DETROIT (Reuters) - A U.S. bankruptcy court judge on Wednesday dealt a blow to Detroit’s public employee unions and pension funds opposed to the city’s historic bankruptcy filing by suspending legal challenges in Michigan state courts while he reviews the city’s petition for protection from creditors.

Judge Steven Rhodes ordered three lawsuits filed by city workers, retirees and pension funds be halted and extended that stay to suits against Michigan’s governor, treasurer and Detroit’s emergency manager. Rhodes’ action ensures that the only path to fight the city’s Chapter 9 bankruptcy petition runs through his courtroom in downtown Detroit.

snip


17 posted on 07/25/2013 8:40:03 AM PDT by abb
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To: SeekAndFind
The official declaration of Detroit’s bankruptcy last week could not have come as a surprise to anyone familiar with the Motor City’s atrocious financial condition.

Proof that "Cloward-Piven" will and does work. It is not lost on Obama and his Marxists.

18 posted on 07/25/2013 8:40:15 AM PDT by Don Corleone ("Oil the gun..eat the cannoli. Take it to the Mattress.")
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To: fuente

Careful, those are the renowned “Chocolate Cities” that you dare question.


19 posted on 07/25/2013 8:42:55 AM PDT by T-Bird45 (It feels like the seventies, and it shouldn't.)
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To: SeekAndFind

The Judge ruling that the Pension fund had to be paid was ludicrous. What part of no money in the Pension fund did she not understand? Where were all her rulings when the mismanagement was going on. Why not rule for an Audit for criminal proceedings?

Nope, the liberal is going to redefine reality. Isn’t that at its root what liberalism is?


20 posted on 07/25/2013 8:45:32 AM PDT by American in Israel (A wise man's heart directs him to the right, but the foolish mans heart directs him toward the left.)
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To: longtermmemmory
The state judge was overruled by the federal court. It's up to the Michigan Legislature to impeach, convict and remove her.

As I've said in most Detroit threads to which I've responded, the solution is amazingly simple:

  1. Dis-incorporate the city of Detroit. This could be done by the state legislature.
  2. Sell off the city's assets to satisfy its bondholders and other creditors. This would include the art museum's stash.
  3. Let the remaining citizens of the former Detroit incorporate smaller, more viable communities from that portion of Wayne County that was once known as Detroit. Likewise, already existing suburbs could annex land that once was part of the former Detroit.

It's not that tough, and it's a good model for other cities that have grown too large and fallen into this trap.

21 posted on 07/25/2013 8:46:11 AM PDT by Publius
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Please Contribute Today!

22 posted on 07/25/2013 8:47:32 AM PDT by RedMDer (When immigrants cannot or will not assimilate, its really just an invasion. Throw them out!)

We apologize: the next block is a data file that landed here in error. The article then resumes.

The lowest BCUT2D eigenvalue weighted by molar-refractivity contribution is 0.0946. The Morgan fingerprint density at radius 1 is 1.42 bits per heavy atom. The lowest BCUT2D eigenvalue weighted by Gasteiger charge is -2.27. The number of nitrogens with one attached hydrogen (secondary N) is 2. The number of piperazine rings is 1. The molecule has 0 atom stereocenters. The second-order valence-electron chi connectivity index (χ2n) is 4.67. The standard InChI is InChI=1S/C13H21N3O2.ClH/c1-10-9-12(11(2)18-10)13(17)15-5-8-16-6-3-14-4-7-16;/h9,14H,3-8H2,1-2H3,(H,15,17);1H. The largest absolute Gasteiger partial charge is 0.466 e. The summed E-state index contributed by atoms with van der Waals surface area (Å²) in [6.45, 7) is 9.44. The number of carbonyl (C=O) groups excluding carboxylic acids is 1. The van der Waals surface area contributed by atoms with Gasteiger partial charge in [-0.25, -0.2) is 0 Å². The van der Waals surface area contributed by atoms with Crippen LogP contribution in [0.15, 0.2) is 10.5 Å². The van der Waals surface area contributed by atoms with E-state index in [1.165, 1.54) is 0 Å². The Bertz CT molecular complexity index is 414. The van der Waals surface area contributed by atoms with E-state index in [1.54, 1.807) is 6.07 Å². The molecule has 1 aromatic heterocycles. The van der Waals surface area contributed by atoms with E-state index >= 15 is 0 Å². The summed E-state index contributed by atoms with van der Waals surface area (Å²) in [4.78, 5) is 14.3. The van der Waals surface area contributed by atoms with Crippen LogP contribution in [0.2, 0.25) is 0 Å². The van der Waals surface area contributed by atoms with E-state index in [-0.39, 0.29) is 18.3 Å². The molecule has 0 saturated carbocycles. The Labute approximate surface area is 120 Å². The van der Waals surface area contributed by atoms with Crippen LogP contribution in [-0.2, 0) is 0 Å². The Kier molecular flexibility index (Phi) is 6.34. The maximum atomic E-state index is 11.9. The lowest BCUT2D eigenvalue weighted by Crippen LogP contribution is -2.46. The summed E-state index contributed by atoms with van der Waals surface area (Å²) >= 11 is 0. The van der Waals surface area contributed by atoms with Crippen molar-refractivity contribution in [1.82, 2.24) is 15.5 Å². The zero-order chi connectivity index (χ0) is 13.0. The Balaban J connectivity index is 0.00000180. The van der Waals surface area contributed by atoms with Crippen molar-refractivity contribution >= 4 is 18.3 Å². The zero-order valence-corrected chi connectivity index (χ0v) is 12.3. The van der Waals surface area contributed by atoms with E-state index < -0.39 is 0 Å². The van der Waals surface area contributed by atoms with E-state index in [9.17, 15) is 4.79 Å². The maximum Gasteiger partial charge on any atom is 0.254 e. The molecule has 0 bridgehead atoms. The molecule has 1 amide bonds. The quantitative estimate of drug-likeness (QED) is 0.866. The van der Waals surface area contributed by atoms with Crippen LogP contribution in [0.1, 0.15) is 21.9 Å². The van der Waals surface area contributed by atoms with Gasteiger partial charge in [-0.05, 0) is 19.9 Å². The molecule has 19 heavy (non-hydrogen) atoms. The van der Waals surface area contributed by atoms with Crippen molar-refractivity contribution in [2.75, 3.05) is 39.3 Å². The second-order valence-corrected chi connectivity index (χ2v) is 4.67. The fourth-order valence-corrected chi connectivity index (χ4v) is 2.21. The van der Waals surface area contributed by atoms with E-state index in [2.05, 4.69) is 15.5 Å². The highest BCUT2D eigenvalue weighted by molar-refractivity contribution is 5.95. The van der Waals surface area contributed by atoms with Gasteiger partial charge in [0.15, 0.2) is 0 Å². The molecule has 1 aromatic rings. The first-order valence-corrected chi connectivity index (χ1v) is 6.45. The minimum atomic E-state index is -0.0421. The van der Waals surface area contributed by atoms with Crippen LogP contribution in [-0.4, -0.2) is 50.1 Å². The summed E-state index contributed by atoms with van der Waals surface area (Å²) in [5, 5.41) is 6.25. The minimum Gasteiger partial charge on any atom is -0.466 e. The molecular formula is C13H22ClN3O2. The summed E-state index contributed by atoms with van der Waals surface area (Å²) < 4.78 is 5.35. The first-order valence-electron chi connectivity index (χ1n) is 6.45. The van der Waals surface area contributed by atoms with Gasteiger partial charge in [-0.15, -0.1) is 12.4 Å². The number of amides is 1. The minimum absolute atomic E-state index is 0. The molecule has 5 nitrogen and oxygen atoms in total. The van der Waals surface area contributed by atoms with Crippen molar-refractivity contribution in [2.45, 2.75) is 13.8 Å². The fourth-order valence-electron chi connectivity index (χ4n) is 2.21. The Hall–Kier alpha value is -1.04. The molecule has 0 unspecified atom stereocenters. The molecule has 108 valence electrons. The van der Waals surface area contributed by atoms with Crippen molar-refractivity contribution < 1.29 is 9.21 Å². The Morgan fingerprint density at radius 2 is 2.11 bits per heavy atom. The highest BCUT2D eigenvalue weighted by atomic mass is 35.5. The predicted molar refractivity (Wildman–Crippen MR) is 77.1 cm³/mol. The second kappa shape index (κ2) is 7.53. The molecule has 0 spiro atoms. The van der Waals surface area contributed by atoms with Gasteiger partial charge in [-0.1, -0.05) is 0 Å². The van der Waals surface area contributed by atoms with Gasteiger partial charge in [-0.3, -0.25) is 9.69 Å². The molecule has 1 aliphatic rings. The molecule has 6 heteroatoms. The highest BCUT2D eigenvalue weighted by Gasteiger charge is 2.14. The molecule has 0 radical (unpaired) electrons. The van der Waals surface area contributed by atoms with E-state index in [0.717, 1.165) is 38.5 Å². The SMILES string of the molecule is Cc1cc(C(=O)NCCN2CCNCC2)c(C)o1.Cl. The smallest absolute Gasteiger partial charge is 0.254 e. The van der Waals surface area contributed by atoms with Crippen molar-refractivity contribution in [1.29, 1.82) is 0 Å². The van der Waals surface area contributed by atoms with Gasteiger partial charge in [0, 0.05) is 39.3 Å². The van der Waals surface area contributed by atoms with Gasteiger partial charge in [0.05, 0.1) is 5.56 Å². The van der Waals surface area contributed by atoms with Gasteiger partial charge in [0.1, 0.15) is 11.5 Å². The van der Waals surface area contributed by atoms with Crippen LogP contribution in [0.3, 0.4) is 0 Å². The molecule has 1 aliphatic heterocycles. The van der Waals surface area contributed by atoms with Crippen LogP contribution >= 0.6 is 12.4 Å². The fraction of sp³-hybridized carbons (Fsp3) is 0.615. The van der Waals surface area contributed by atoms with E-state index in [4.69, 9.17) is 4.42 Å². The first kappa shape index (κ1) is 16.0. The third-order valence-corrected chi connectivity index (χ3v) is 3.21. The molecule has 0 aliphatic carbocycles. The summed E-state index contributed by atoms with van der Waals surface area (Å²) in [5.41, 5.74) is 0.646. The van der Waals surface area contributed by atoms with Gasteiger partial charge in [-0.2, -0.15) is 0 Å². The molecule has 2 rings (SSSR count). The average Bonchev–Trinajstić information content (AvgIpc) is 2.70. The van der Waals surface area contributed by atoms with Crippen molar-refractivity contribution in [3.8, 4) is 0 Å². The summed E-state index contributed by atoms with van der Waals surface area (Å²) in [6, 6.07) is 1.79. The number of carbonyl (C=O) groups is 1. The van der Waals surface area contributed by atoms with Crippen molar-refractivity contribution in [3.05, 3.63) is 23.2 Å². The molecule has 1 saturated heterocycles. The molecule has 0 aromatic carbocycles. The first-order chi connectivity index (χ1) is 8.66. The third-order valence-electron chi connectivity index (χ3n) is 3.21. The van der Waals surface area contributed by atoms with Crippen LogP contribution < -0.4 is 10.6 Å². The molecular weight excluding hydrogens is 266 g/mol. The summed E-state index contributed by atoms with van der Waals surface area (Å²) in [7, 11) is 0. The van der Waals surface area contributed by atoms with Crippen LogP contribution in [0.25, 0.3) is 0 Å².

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To: T-Bird45

Yep, looks like chocolate. Taste like $h!t.


23 posted on 07/25/2013 8:49:26 AM PDT by fuente (Liberty resides in three boxes: the ballot box, the jury box and the cartridge box--Fredrick Douglas)
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To: fuente

One would think New Orleans can survive or get by on its tourist and convention revenues to the city. Memphis a little less so but Detroit has no such horse in that race.
Sponges and leeches have only so much OPM to draw from until the well runs dry which it has but old addictions are hard to break.


24 posted on 07/25/2013 8:51:42 AM PDT by tflabo (Truth or Tyranny)
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To: Publius; cripplecreek

Sounds like a plan. There are many burbs surrounding Detroit and two cities within its boundaries, though those two are probably on shaky ground too.


25 posted on 07/25/2013 8:55:02 AM PDT by shove_it (long ago Orwell and Rand warned us about 0bama's America)
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To: tflabo
One thing that New Orleans, Memphis and Detroit have in common is that they are ports and railheads. All three cities could continue to function in those capacities.

But to keep a port/railhead function running, you only need an employee base of 10 thousand people. That may end up being the only remnant of those three cities.

26 posted on 07/25/2013 8:55:52 AM PDT by Publius
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To: shove_it

The liberals will want to merge the ‘burbs with Detroit to make them pay for everything. Then people will leave the burbs too.


27 posted on 07/25/2013 8:56:31 AM PDT by GeronL
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To: abb

that is what bankruptcy is for, on central location.

I was ammused by the protests at the “surprise filing”. Bankruptcy filings as a rule tend to be last minute surprises. If anything the state court judge violated federal law by violating the automatic stay. (opens state judge to federal sanctions)

the pensions should have asked the bankruptcy judge for relief from the stay, in order to pursue a state court action. (which the bankruptcy judge would have said no anyways)